Thursday, April 12, 2012

John Keats, Thangamani and High School English

I was struck by a very intense nostalgia on listening to the beautiful song "Innisai paadi varum" (Thulladha Manamum Thullum, 1999) this morning. Gonna try reproducing what I wandered through.

I had this poem "Ode on a Grecian Urn" (John Keats, 1819) as a part of the curriculum in our High school English paper and Mr Thangamani was my English teacher back then. I somehow exactly remember how he taught us this particular poem, picking up verses from one of the then popular tamil movie songs "Innisai paadi varum". It was the earliest instance of "Comparative Literature" I ever went through.

Heard melodies are sweet, but those unheard
    Are sweeter -- Keats

கண்ணில் காட்சி தோன்றிவிட்டால்
கற்பனை தீர்ந்துவிடும்
கண்ணில் தோன்றா காட்சியில் தான்
கற்பனை வளர்ந்துவிடும் -- வைரமுத்து

(Roughly translated as)
If reality meets the eyes, then imagination will come to an end. As long as the reality remains elusive, the imagination is alive. 

Thus Mr Thangamani explained the poem to us quoting Vairamuthu and this explanation has somehow stood the test of my memory so far. I just realize that, for me "Ode on a Grecian urn" was how Thangamani taught it to us comparing it with a popular movie song, more than anything else. I mean, I think that's the legacy a teacher can leave in his students, in the limits of a classroom. 

The above Keats' verse used to be a very famous ERC (Explain-with-Reference-to-the-Context) question that appeared in the exam papers frequently and I remember, I quite enjoyed explaining it. Even after graduation from a rigorous university curriculum, I can still say that - English Paper I in Tamilnadu's Matriculation board was the most "demanding" exam, I ever wrote in my life. In just about two and a half hours, we used to answer four essay type questions (each in about three pages), ERCs, short answers and a whole lot of grammar. I mean, it used to be a race with time to complete the paper, answering all the questions. We used to come out with aching hands, totally enervated.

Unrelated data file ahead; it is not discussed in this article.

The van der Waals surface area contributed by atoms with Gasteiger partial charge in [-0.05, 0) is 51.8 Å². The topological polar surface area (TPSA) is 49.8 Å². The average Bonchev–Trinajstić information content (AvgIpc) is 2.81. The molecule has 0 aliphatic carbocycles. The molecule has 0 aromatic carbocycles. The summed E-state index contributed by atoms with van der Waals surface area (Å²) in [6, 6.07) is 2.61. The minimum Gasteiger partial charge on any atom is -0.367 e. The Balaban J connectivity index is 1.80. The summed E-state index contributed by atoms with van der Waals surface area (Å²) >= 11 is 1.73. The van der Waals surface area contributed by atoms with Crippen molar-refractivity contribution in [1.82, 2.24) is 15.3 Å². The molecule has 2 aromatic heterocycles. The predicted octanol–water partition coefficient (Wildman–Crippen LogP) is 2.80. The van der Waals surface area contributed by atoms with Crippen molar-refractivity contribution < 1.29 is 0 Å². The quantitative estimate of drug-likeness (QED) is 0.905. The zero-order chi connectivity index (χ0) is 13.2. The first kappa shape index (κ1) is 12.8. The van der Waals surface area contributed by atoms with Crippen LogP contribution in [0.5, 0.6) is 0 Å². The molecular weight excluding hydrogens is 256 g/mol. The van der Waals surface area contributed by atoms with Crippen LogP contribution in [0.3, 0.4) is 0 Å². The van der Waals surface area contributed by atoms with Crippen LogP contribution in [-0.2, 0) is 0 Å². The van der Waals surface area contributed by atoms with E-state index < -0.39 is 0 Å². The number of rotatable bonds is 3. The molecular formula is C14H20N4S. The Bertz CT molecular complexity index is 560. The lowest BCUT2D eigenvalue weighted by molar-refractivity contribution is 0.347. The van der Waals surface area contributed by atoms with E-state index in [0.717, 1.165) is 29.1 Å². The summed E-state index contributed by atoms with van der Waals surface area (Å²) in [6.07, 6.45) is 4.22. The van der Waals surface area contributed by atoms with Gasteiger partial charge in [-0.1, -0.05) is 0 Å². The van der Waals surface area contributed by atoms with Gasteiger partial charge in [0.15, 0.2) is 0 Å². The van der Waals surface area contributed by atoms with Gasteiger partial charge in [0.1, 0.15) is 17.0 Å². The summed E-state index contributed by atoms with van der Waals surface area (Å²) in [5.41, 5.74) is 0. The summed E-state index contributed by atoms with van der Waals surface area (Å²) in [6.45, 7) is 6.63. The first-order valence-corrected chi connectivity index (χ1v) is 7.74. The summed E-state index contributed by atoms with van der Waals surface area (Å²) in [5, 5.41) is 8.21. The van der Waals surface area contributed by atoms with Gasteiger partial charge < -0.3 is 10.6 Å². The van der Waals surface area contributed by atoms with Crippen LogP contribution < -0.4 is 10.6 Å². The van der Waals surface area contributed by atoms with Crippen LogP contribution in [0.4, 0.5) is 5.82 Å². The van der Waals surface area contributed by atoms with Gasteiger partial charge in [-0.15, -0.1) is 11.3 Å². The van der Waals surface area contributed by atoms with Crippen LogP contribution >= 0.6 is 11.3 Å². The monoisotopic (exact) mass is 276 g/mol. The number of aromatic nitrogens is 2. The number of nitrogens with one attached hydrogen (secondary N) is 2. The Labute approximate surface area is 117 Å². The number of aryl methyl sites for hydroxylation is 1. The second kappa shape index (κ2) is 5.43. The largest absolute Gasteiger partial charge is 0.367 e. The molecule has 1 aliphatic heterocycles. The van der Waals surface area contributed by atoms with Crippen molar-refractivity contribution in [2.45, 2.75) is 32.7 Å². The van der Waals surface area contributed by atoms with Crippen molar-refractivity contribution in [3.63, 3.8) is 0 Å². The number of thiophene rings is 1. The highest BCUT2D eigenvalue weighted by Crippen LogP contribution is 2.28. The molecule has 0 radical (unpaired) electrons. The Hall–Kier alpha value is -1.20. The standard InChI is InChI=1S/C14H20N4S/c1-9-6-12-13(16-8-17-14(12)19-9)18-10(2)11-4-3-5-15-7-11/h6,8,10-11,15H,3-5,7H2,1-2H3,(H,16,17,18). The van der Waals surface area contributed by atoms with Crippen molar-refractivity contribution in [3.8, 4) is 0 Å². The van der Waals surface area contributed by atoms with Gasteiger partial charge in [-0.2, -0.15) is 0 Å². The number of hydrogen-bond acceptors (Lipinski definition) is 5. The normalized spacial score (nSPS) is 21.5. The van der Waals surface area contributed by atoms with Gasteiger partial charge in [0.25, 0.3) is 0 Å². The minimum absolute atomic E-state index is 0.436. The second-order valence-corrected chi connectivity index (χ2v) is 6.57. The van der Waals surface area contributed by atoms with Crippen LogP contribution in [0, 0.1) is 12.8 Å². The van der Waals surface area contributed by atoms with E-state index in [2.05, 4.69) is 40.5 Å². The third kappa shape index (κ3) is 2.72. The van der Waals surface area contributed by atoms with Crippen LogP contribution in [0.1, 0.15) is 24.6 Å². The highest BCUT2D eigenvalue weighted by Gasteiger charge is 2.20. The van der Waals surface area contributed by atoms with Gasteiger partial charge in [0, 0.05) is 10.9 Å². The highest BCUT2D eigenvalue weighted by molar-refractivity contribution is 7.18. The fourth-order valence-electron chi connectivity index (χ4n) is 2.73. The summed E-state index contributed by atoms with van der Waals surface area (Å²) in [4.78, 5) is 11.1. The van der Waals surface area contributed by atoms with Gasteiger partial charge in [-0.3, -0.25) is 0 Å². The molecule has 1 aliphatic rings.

Diverging ... 

Only for the sake of it, I reminded myself of the way we were forced to learn English in our High school. I think, language papers need to be taught in such a way that students look at the linguistic nuances and write what they "experienced", rather than reproducing things that are dished out on a paper or student guides. We were "trained" or "coached" to recite and write things by-heart than being "taught" to appreciate the aesthetics (of say a poem). I see it as one of the many fundamental flaws in our educational system. I definitely had a few teachers who were different and encouraged self-written answers even if it wasn't completely flawless and Mr Thangamani was definitely one of them.

In the hindsight, I could understand that there was a really clear dichotomy in the way science teachers and language teachers (Tamil and English) were treated by the school management back then. Because science and maths scores are going to land us into the professional courses at universities, there was/is a stigma that a high school's reputation is proportional to the science & maths scores it's students secure at the final exams. So, the teachers who taught language papers were treated with relatively less importance and respect by the school management and this attitude quite naturally crept into the students. That is probably the reason, why many of my friends didn't have a really good relationship with our language teachers.

I realize that this piece has wandered a lot (and enough) without any specific agenda, through my formative years at high school.

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